By Carlos Morales
You might associate Marfa for a lot of things, the mysterious lights in the desert, the concrete, minimal art. But you might not hear a lot about Marfa’s military history.
In the early 1900s, Camp Marfa was set up as a cavalry post during the Mexican Revolution. Decades later, it would become Fort DA Russell, which would be home to hundreds of American troops By World War II.
Then, in 1943 about 200 German prisoners of war arrived. The years they were held in West Texas is what led one listener to submit a question to our West Texas Wonders series.
Around Marfa, it doesn’t take long to find someone who knows something about the German POWs and their time in the West Texas desert.
“You know that place where Dairy Queen is, that was fenced in, they had their barracks there,” recalled Maggie Marquez.
“They would march from there to this other place,” said Marfa native Frances Rojas. “I don’t know what work they did there, or whatever. But it was all day.”
Some, like David Marwiz, had questions. “Did they want to stay here after the war was over, or did they want to go back to Germany? I think I would’ve stayed here,” he said laughing.
It’s a great question, but the one we’re exploring for West Texas Wonders comes from Marfa Public Radio’s Ian Lewis. He wonders if it’s true “that the German POWs, from World War 2, built our city’s sewer system.”
The German POWs Ian is asking about were sent to Texas because the Geneva Conventions actually required prisoners of war to be held in climates similar to the one they were captured in.
It also allowed them to work, but did they work on the sewer system?
“I don’t know how this question got into my head,” said Lewis. “Either I heard a rumor or I had a weird dream and forgot that’s how it happened.”
Well, if you want to learn the ins and outs of Marfa sewage, there’s one person you call: Robert Silva.
Silva has been with the city since 1985. At that time he managed Marfa’s sewage plant, but he would eventually become the city’s public works director. He agreed to drive around with our question asker Ian Lewis and me.
Our first stop: The bones of Fort DA Russell. As we follow old sewer lines, Silva points out the dividing line between the city and the old fort: Madrid street.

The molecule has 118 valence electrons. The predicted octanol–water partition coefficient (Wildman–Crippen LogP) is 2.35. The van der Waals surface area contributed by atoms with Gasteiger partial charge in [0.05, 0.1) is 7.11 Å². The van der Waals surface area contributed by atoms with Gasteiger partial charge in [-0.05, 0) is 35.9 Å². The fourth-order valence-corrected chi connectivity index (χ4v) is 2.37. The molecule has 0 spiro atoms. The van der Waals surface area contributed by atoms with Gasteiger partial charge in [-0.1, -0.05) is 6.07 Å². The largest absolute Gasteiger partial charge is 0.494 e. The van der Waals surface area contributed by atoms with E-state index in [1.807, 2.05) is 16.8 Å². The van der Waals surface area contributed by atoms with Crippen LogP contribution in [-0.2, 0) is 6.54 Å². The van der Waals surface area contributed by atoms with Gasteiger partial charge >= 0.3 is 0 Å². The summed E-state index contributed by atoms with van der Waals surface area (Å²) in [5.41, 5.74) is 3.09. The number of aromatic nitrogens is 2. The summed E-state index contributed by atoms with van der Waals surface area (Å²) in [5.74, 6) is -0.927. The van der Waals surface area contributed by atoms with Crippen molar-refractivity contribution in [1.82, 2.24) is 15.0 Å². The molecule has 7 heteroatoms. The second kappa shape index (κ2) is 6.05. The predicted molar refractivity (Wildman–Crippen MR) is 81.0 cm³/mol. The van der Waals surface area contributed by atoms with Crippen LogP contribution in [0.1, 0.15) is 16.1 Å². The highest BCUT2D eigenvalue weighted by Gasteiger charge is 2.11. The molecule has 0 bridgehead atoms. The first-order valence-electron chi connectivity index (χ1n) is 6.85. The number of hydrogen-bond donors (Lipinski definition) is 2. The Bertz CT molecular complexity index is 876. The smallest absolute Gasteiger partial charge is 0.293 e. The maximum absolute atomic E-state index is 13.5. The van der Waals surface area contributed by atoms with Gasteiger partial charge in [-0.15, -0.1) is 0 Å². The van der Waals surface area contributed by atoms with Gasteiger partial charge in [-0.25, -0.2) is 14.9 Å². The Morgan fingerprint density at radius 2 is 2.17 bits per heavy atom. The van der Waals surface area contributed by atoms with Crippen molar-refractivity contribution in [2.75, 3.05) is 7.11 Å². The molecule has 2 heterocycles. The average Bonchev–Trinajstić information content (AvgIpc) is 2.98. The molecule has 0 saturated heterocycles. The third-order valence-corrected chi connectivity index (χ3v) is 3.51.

“Marfa was here,” said Silva, pointing North toward the rows of houses that are now in front of the Border Patrol’s Marfa offices. “Military was there.”
“So the base had water and sewage both before the city?” asked Lewis.
“Oh way before,” replied Silva, adding that the Fort’s sewage system goes back to 1911 when it was Camp Marfa, a cavalry post set up during the Mexican Revolution.
Today, Marfa’s sewage system sits on a handful of acres of private land. You’ll find it across from the old fort, which —now owned by the Chinati Foundation— is home to minimalist art. As for the city’s treatment plant, it took a while to be fully developed, says Silva. It recently went through a $4 million overhaul and now features two large detention ponds, which have a system to air out those noxious smells.
“They got these things that are constantly putting air into the sewage,” said Robert. “If those things were to stop with a power outage, within 24 hours you’d smell some shit — it’d be some bad stuff.”
Before the update, the city was running on dated technology, including something called Imhoff sewage tanks.
“That’s German technology,” said Robert, as he stood outside Marfa’s newly renovated system.
And when it was active, the Fort used a similar treatment system, called a Dortmund tank.
“It wasn’t made out of fiberglass. It wasn’t plastic. It was concrete. It was reinforced steel.” In short, it was German engineering.
These German-made tanks may be our biggest clue as to why Ian Lewis might have heard German POWs built Marfa’s sewage system.
So is it true?
“My immediate reaction, if someone asked me that question, would be to say, ‘what makes you think that?'” said Big Bend Historian Lonn Taylor.
I tell Taylor about the old sewage tanks and their German origins.
He said the German POWs housed at Fort DA Russell did work in Marfa. But the work they were doing was mainly maintenance work and done on the Fort grounds.
Because of the proximity of the fort to the Mexican border, unlike at other POW camps, it’s my understanding they were not permitted to work outside the Fort,” said Taylor.
As for the German-named sewage tanks, they didn’t have anything to do with the POWs. The Imhoff and the Dortmund tanks were patented long before any German POW ever set foot in the West Texas desert, and Marfa’s first sewage tank was actually installed in 1929.
The years just don’t line up.
But Taylor says all of this is still pretty illuminating.
“That’s how folklore gets started,” said Taylor.”People making associations between names and events.”
The foreign prisoners of war, the Dortmund and Imhoff tanks, the bubbling innovation at Fort DA Russell. All the ingredients are there for a pretty remarkable story, but in this case, it didn’t happen.